Further, we demonstrate those results which are connected to the most important response variables (C10). The original question was, “How important are the following services/infrastructures when choosing a bike tour or trip destination?”. The answers were received on a 1–4 scale. Table 3 and Table 4 summarize the results of the relationship analyses between this (C10) and demography (D). Table 2 demonstrates the significant results of the Cramer indicators in order to detect the relationship strength between the answers on a nominal scale (Table 3). It shows that the importance of the listed 25 services/infrastructures is most affected by gender (in 14 cases out of 25). In comparison, the effect of having a second home or job is negligible (fewer and weaker relationships).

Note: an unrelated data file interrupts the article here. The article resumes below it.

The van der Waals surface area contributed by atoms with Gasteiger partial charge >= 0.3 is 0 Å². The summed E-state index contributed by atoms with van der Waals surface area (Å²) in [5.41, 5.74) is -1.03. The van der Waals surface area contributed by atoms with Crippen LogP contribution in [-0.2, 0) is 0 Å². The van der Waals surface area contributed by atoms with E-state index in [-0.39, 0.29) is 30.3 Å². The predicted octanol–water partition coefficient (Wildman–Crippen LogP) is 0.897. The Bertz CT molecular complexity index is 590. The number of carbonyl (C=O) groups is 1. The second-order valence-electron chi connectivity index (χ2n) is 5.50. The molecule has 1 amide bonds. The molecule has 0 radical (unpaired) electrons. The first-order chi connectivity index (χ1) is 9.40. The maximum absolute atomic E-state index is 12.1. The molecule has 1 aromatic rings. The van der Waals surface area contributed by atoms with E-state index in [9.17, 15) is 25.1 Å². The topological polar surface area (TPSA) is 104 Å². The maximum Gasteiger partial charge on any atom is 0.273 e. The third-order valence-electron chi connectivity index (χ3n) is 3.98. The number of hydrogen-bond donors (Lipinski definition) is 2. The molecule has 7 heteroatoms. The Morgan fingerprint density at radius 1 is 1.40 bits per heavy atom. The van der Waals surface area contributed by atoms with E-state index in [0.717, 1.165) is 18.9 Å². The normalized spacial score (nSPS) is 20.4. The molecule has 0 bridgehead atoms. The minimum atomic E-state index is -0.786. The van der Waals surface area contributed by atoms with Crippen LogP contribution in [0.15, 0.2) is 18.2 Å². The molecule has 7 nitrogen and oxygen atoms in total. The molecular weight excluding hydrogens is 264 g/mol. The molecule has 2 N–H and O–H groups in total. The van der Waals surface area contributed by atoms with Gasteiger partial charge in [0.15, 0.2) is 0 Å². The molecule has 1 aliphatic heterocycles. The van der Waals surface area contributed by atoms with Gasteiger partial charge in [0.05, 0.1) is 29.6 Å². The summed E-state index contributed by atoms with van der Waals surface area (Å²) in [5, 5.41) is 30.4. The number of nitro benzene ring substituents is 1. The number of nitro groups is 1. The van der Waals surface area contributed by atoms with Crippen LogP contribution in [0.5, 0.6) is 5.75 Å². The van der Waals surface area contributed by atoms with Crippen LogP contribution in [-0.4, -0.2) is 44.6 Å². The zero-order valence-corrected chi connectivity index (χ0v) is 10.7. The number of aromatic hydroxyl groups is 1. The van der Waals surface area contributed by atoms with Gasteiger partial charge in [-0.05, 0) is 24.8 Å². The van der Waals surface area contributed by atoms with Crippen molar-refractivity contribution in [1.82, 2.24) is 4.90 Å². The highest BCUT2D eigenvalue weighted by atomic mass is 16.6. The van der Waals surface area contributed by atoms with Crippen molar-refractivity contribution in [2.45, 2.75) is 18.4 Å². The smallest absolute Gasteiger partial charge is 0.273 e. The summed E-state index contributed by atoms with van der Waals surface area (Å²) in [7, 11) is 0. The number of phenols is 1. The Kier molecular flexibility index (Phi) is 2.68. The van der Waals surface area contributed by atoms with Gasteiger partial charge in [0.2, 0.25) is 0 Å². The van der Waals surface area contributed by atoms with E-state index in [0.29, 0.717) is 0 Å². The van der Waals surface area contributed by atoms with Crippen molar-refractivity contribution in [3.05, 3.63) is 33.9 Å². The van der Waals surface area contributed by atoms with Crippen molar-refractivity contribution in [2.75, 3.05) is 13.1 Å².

Table 4 demonstrates the significant results of the Kendall τ indicators in order to detect the relationship strength between the answers on a sequence scale (Table 3). Clearly, age has the greatest impact on the importance of the listed 25 services/infrastructures among the demographic characteristics examined.

4.2. The Evaluation of Cycling Tourism Development from the Point of View of the Structured Deep Interviews and the Focus Group Surveys

Based on the structured deep interviews and the focus group surveys, four major trends or directions can be determined (Figure 5). Related to the cycling route developments, the most important element is the route itself. Based on the results the most important priority is to build “a high-quality road in good environmental conditions”, followed by the professional designation of the routes on which one can use the bicycle.